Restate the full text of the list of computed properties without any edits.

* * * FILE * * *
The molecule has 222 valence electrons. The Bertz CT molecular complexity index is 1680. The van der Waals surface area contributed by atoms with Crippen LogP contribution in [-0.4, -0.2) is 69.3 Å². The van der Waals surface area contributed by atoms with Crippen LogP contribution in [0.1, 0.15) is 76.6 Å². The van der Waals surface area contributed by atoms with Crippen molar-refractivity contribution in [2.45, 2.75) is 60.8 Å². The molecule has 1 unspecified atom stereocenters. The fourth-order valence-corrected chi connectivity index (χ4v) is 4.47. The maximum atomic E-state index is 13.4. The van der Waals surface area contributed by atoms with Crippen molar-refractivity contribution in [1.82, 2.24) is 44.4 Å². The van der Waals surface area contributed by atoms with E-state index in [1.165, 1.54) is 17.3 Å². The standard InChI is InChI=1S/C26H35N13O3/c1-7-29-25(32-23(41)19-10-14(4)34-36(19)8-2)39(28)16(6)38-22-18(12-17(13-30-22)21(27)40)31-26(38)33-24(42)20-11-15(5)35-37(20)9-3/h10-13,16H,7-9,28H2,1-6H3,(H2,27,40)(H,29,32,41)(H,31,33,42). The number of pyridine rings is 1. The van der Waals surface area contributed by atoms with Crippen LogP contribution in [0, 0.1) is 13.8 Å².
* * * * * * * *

The molecule has 222 valence electrons. The Bertz CT molecular complexity index is 1680. The van der Waals surface area contributed by atoms with Crippen LogP contribution in [-0.4, -0.2) is 69.3 Å². The van der Waals surface area contributed by atoms with Crippen LogP contribution in [0.1, 0.15) is 76.6 Å². The van der Waals surface area contributed by atoms with Crippen molar-refractivity contribution in [2.45, 2.75) is 60.8 Å². The molecule has 1 unspecified atom stereocenters. The fourth-order valence-corrected chi connectivity index (χ4v) is 4.47. The maximum atomic E-state index is 13.4. The van der Waals surface area contributed by atoms with Crippen molar-refractivity contribution in [1.82, 2.24) is 44.4 Å². The van der Waals surface area contributed by atoms with E-state index in [1.165, 1.54) is 17.3 Å². The standard InChI is InChI=1S/C26H35N13O3/c1-7-29-25(32-23(41)19-10-14(4)34-36(19)8-2)39(28)16(6)38-22-18(12-17(13-30-22)21(27)40)31-26(38)33-24(42)20-11-15(5)35-37(20)9-3/h10-13,16H,7-9,28H2,1-6H3,(H2,27,40)(H,29,32,41)(H,31,33,42). The number of pyridine rings is 1. The van der Waals surface area contributed by atoms with Crippen LogP contribution in [0, 0.1) is 13.8 Å².